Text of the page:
(2)Jill Olthouse's "I Will Be Your Mockingjay: The Power and Paradox of Metaphor in the Hunger Games Trilogy" applied hermeneutics (the study of the interpretation of texts) and demonstrated how the use of metaphor in the trilogy conveys paradox and complexity. A very interesting essay, albeit one that did not invoke a single philosopher. (And she got away with it!)
(3)Lindsey Issow Averill's "Sometimes the World Is Hungry for People Who Care: Katniss and the Feminist Care Ethic" was truly spectacular. Ms. Averill looked at the development of ethical thought from equating "moral reasoning with impartial or objective thinking" (Kantian impartiality) to feminist care ethics (Carol Gilligan).
(4)Joseph F. Foy's "Safe to Do What: Morality and the War of All Against All in the Arena" was another excellent essay. Mr. Foy looks at morality and war, and goes from Hobbes (survival at all costs) to Kant (morality imposes obligations on us). Again, what makes this an excellent essay is how the author parallels the development of philosophical ideas with how a protagonist (in this case Katniss) develops through the course of the trilogy. In her views on one's conduct in warfare, Katniss goes from a Hobbesian outlook to a Kantian outlook.
This is a fine collection of essays. Hunger satisfied. Five stars. John V. Karavitis
Although society will always have its President Snow's, Seneca Crane's and future soldiers like Gale Hawthorn, it will also have an abundance of Katniss Everdeen's and Peeta Mellark's to push back against those who hunger for power, war, and subjugation of another population less powerful (or different in any way). I am convinced that our society will remain compassionate, intelligent, insightful and inclusive based on actions brought about by our hope, generosity and love of our fellow man, regardless of the love of competition that has always been popular in our society and that has been made even stronger with the advent of reality TV. I think that Katniss and Peeta may go down in literary history as excellent character studies and 'Hunger Games' may even become recommended reading in our schools like 'Lord of the Flies', '1984', and 'Brave New World' were for us in the 60's and 70's. Perhaps 'Hunger Games' is a much needed update on the possibility of a dystopian society in our future. Perhaps it is necessary for each generation to be reminded that it is important to remain compassionate, skilled, intelligent, aware and empowered in order to resist a society that develops a twisted and insatiable desire for brutal competition. To live in fear of being pitted against another human being for no other reason than entertainment is a frightening premise to use in young adult literature; however, the impact of 'Hunger Games' seems alarmingly important.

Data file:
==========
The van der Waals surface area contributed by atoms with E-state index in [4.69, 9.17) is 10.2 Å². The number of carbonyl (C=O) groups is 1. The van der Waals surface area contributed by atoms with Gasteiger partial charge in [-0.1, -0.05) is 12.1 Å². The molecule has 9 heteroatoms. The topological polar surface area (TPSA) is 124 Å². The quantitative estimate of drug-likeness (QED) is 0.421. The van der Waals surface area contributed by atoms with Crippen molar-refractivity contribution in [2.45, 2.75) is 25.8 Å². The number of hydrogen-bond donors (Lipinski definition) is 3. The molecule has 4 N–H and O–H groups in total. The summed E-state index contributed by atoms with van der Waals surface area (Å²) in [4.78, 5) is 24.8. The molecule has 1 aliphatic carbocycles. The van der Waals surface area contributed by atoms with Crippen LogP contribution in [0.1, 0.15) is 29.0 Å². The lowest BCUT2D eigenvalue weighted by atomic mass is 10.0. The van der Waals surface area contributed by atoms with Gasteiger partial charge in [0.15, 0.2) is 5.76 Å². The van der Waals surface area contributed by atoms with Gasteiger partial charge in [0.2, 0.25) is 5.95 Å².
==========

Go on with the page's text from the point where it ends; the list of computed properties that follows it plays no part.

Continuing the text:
Here I will only examine one of the essays, Chapter 15, "Starting Fires Can Get You Burned; The Just-War Tradition and the Rebellion against the Capitol." Louis Melancon defined two viewpoints (Pacifism and Political Realism) and discussed the Just-War Tradition. He began by warning that Katniss and company won't measure up: "...we need to prepare ourselves for the possibility that the just-war tradition may not give an unqualified endorsement of every aspect of their conduct."
Melancon states that Comparative Justice and Competent Authority are potential problems for the rebels. On the other hand, the jus post bellum was lacking in the Treaty of Treason. Had that treaty simply been limited to murdering 24 children per year, two tributes from each district, then the principle of Proportionality would question whether the hundreds of thousands who would perish in the Rebellion was an excessive cost for saving less than two thousand children over 75 years of the Treaty of Treason. But the Capitol didn't merely exact that gruesome price from the twelve districts. Life in the Districts was short and brutal. Starvation killed thousands of children per year--and other people as well. Medical care? A joke. Industrial safety? How about the military occupation by the Peacekeepers? Readers of Susan Collins' "The Hunger Games" trilogy can come up with their own laundry list. By failing to impose a `just peace' the Capitol sowed the seeds of rebellion. Of course, President Snow can simply blame Coin and the `eradicated' District 13!
"A Critique of Pure Treason" can facilitate one of Susan Collins' goals--that the events in "The Hunger Games" stimulate thinking about the real-world issues raised in those three books. Of course, the primary goal was entertainment.